The story about a Wisconsin library loaning out iPads has been reported on a couple of different blogs. Here it is on Library Stuff with embedded video from the library’s local news. But what I want to direct you to is the comment thread following the Consumerist story. Granted, those commenting aren’t local patrons of that specific library, but their comments still provide an interesting perspective of what library users think of the program. Which leads me to wonder, is there a difference between tailoring services to what patrons need and tailoring services to what patrons think about the library’s services?
Thanks for clearing that up, Jeph, because serendipitous employment at the library has become something of a recurring theme (often, NSFW) in webcomics. Walking, talking, AI computers that hang out with your friends while seeking gainful employment? Totally plausible. Library managers having open positions lying around to hand out to friends at will? Absolutely batsh*t crazy.
I inquired of the HR dept. at one of the local library systems (not the one I volunteer for) about applications I’d submitted for a couple of entry-level, SUBSTITUTE, ON-CALL positions. I was told they received over TWO HUNDRED applications for each one.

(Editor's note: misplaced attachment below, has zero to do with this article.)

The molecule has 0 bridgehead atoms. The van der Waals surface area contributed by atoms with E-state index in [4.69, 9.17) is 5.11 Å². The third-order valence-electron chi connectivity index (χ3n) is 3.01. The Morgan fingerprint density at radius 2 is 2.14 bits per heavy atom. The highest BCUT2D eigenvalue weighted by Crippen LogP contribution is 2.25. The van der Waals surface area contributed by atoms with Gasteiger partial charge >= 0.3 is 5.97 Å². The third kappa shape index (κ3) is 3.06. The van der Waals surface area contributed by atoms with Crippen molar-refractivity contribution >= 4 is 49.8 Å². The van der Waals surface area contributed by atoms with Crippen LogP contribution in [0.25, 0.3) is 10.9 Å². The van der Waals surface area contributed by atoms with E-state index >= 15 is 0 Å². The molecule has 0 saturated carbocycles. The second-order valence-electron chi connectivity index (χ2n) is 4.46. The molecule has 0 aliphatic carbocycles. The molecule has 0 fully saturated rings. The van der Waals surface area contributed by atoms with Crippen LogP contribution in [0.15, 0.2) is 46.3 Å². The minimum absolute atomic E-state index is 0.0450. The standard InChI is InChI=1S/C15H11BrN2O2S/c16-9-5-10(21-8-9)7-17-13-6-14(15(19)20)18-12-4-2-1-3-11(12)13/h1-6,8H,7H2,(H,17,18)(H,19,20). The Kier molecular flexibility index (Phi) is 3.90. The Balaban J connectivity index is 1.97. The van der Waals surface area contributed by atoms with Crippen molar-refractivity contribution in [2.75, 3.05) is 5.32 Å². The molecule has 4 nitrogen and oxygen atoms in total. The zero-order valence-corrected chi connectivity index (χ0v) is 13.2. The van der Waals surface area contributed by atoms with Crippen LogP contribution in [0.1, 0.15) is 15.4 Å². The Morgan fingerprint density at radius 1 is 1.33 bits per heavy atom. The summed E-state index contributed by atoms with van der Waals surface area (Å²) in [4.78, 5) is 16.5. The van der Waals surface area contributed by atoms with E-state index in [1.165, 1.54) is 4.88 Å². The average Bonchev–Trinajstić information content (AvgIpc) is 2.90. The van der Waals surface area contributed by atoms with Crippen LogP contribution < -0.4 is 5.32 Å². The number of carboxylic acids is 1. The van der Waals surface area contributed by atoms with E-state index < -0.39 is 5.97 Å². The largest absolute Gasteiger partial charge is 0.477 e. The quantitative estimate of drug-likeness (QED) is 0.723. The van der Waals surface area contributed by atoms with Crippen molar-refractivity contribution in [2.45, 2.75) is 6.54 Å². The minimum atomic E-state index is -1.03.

Where does this idea come from that somebody can just walk into the library and get a job, even if they did get their Masters degree first? Does it come from the fact that the library really is a good place to go when you’re out of work, for help with resumes, filing for unemployment, finding services, etc.? Or is it because libraries are doing such a good job at publicizing how much they’re doing with so little that the public only really sees the “how much” and somehow misses the “so little?” It could just be one more instance of the public (the writers, in this case) not really knowing much of anything about libraries and the people who run them, and not bothering to find out, either. That seems most likely, and it’s kind of discouraging.